• Garnet: If you’re searching for a gemstone in beautiful hues for an earring, brooch or bracelet, the January gemstone may be a good option. Garnet gemstones are not as good for rings or large necklaces; they are a slightly softer gemstone, with a hardness of 6.5 on the moh’s scale. Highly versatile, garnet gemstones are available in just about every shade you can imagine, from blue-green to deep red to fuschia and even shades of yellow and orange. Derived primarily from Russia, Africa, and Sri Lanka, the gemstone symbolizes mystical power and protection; it is a traditional gift for good fortune.
  • Jade: If you’re in search of a loose gemstone in the green family but not sold on emeralds, jades are a nice alternative. It’s actually been a prized gemstone in China for as far back as 2500 BC, associated with royalty and has even been discovered in the ancient tombs of emperors. A symbol also of protection, the gemstone is best known for its medium green hue with a sheen, but actually also is available in yellow, white, pink and even lavender. Due to this most common flat, disc shape, it’s most popularly worn for necklaces, bracelets, and in some cases, earrings.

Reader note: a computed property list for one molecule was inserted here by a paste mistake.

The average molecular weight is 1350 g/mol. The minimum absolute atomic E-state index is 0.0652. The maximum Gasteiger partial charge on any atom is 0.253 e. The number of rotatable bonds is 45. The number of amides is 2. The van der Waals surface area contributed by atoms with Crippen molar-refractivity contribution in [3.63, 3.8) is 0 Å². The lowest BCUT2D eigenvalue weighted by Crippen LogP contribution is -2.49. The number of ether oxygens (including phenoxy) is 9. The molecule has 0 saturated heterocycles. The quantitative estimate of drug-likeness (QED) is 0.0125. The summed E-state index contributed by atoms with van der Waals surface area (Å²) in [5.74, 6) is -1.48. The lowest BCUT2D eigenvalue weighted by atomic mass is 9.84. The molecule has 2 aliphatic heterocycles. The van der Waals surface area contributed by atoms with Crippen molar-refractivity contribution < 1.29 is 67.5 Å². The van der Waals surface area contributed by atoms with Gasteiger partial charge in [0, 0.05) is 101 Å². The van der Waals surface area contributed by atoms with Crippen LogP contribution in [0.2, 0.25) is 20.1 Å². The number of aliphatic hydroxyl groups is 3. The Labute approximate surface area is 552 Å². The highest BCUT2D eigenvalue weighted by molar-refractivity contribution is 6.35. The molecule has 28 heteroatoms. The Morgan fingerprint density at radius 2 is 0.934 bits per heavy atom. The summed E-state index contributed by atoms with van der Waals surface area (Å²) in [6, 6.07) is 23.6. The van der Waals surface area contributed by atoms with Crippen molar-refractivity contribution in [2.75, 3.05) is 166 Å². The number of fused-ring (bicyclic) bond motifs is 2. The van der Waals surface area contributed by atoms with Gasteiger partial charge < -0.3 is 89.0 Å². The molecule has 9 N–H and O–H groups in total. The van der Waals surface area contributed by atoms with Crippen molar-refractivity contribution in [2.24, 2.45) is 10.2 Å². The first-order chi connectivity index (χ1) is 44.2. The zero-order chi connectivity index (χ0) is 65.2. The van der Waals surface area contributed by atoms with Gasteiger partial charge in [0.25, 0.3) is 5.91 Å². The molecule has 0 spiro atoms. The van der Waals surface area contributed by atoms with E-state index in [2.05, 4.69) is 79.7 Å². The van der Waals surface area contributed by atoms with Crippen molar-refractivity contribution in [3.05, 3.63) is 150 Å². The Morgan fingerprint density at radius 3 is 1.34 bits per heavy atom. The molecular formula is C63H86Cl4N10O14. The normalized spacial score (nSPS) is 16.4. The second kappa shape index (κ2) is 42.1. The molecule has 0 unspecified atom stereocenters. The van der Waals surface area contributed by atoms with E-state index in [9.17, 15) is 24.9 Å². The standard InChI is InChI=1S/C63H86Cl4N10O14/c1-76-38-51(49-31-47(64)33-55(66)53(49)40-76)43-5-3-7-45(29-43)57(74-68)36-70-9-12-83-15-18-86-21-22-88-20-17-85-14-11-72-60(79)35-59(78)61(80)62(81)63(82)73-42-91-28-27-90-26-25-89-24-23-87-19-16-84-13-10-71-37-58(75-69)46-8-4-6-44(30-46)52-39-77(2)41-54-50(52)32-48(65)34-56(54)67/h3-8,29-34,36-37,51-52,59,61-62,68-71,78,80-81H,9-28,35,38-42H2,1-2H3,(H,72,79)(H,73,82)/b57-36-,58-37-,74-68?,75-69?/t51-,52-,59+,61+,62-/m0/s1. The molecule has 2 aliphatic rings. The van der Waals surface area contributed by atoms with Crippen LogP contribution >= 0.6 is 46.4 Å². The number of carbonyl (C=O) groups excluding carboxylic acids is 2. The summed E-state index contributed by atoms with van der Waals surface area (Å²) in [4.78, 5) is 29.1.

• Moissanite: Moissanite is a very hard gemstone – it scores a 9.5 on the Moh’s scale of hardness and actually sparkles more than most diamonds. It is also heat resistant, but the sparkle it gives off is multicolored in appearance as opposed to the pure white of diamonds. It costs about five hundred dollars per carat, as compared with diamonds, which cost an average of several thousand dollars per carat.
  • Morganite: Morganite is known as the gemstone of “divine love” and features soft hues in peach, pink and bolder fuschia. It’s also possible to find it in rose and salmon tones. Heat treatment produces a durable color and enhances vibrancy; it tends to be paler and more pastel and is highly popular, as well as complementary to a variety of outfits and skin tones.